What is the typical touchdown vertical speed of a large airliner?

What is the vertical speed (range) of a Boeing 787 (or any other large commercial aircraft) that should be achieved just before and during touchdown? I'm not interested in the vertical speed during the approach, my question only targets the last 100 feet before touchdown... this includes the vertical speed after the flare. Obviously a vertical speed of 0 fpm is desired for comfort reasons, but as I understand (see also this question), aiming for 0 fpm makes it difficult for pilots to aim at an optimal touchdown point on the runway.

From an MIT ICAT paper:

Today's commercial autoland systems utilize the ILS (...) At around 30 ft above the ground, the aircraft enters the flare mode, during which the aircraft pitches up to reduce the vertical speed from its current descent rate to 1-3 ft/s by touchdown.

Which means we're looking at 60-180 FPM touchdown rate.

Kiss landings (near 0 FPM) are undesirable, because they can't be achieved on regular basis without risking long landings. They can also break landing gears (more on that below).

I checked various Boeing/Airbus operating manuals, they do not state the target rate of the flare mode, but from the 747-400 flight crew training manual (page 6.11):

• Do not allow the airplane to float: fly the airplane onto the runway.
• Do not extend the flare by increasing pitch attitude in an attempt to achieve a perfectly smooth touchdown.

Left: a shimmy event "damaged the wheel, tire, and shimmy damper" (Boeing). Right: what a shimmy looks like (YouTube).

Landing with extremely low sink rates is more likely to experience shimmy than a firmer landing because the torsion links remain in an extended vertical position, where the damper has less mechanical advantage for longer periods of time (Boeing).

Boeing commercial aircraft are designed for 600 FPM landings, with 360 FPM when above the maximum landing weight. Boeing also says pilots are the best evaluators of hard landings, "because of the difficulty in interpreting recorded acceleration values at the CG of the airplane."

Based on pilot reports and data, exceeding 240 FPM is a hard landing, which further confirms the 60-180 FPM to be an ideal firm value whether the landing is flown manually, or with the auto-land (Boeing).

• Do not allow the airplane to float: fly the airplane onto the runway. Nothing like being direct Commented Jan 11, 2018 at 21:15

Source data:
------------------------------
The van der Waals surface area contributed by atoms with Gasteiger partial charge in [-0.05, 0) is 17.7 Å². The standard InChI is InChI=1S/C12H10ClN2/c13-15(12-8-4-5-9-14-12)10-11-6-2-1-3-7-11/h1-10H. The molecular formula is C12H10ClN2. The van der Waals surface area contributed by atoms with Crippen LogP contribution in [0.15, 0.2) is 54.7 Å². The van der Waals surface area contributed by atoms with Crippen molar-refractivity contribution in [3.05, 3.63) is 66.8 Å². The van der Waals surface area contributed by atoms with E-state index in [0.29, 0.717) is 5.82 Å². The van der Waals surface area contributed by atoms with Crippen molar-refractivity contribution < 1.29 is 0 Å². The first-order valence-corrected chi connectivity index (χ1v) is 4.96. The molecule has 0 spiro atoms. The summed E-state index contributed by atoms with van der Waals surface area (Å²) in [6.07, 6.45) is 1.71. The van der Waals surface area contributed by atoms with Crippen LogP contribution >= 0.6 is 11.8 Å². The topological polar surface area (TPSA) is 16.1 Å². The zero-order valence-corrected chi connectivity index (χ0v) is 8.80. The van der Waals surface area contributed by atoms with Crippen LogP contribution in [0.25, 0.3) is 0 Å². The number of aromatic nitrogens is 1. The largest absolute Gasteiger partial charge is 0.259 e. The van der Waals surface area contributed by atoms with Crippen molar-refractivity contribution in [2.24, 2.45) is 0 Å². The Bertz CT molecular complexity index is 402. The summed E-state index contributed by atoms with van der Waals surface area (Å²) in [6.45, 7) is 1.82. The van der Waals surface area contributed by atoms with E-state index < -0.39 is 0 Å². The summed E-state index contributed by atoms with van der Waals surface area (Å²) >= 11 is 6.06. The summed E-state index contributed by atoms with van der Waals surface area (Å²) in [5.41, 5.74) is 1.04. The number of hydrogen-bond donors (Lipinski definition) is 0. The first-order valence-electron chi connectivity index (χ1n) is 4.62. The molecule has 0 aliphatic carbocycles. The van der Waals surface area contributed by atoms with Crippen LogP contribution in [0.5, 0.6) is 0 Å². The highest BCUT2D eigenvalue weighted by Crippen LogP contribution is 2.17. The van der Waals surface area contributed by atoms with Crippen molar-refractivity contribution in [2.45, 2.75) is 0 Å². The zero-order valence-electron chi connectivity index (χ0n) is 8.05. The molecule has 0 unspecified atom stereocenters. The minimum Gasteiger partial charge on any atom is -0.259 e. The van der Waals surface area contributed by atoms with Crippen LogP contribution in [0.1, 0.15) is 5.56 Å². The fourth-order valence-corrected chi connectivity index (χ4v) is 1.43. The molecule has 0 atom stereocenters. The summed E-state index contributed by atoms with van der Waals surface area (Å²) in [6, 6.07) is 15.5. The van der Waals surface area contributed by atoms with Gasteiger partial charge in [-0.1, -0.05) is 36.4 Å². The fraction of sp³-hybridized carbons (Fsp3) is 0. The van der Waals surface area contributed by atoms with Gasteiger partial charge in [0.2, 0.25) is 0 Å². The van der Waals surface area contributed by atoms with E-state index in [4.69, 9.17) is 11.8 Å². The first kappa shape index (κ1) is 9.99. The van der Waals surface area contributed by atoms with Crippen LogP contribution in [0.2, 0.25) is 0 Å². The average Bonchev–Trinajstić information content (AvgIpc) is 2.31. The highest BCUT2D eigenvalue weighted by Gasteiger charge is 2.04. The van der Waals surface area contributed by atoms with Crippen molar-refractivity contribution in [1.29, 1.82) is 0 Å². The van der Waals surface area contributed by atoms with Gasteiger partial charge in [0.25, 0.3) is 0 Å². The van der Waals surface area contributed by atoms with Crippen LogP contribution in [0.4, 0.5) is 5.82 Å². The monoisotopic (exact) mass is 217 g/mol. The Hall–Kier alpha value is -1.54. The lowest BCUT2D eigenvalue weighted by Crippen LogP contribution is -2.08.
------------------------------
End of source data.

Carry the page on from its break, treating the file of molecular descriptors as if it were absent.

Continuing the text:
• @Machavity: truly. And "fly the airplane into the runway" would have been trance-inducing, indeed.
– AnoE
Commented Jan 12, 2018 at 13:58
• Fascinating. I never knew that too soft of a landing could cause damage. Commented Jan 12, 2018 at 16:41
• This is what happens when a landing is too hard avherald.com/h?article=431c99c1 (pictures half way down the page). Commented Jan 15, 2018 at 10:15
• Interesting. I’ve felt that shimmy as a pax during soft landings. Commented Feb 15, 2018 at 22:04

The aircraft should descend on a straight line, typically 3 degrees, up to the flare. This corresponds to a vertical speed of 600 feet per minute if landing airspeed is 120 knots; higher is possible. During the flare, nose angle increases but throttle decreases, so the effect on sink rate will depend on several factors. The following manual mentions 150 feet per minute as a typical touchdown speed.

A vertical speed of 0 is not feasible nor desirable, because descending the last few feet will take "forever." For example at VS = 20 fpm, descending the last 10 feet will take .5 minutes during which the aircraft will fly forward about 1 mile!

From 737 NG Flight Crew Training Manual, 737-600 Touchdown Body >Attitudes, Section 6, 2008. Typical landing conditions:

• 3° approach glide path
• flare distance is approximately 1,000 to 2,000 feet beyond the threshold
• typical landing flare times range from 4 to 8 seconds and are a function of approach speed
• airplane body attitudes are based upon typical landing weights, flaps 30, VREF 30 + 5 (approach) and VREF 30 + 0 (landing)

A smooth thrust reduction to idle also assists in controlling the natural nose down pitch change associated with thrust reduction.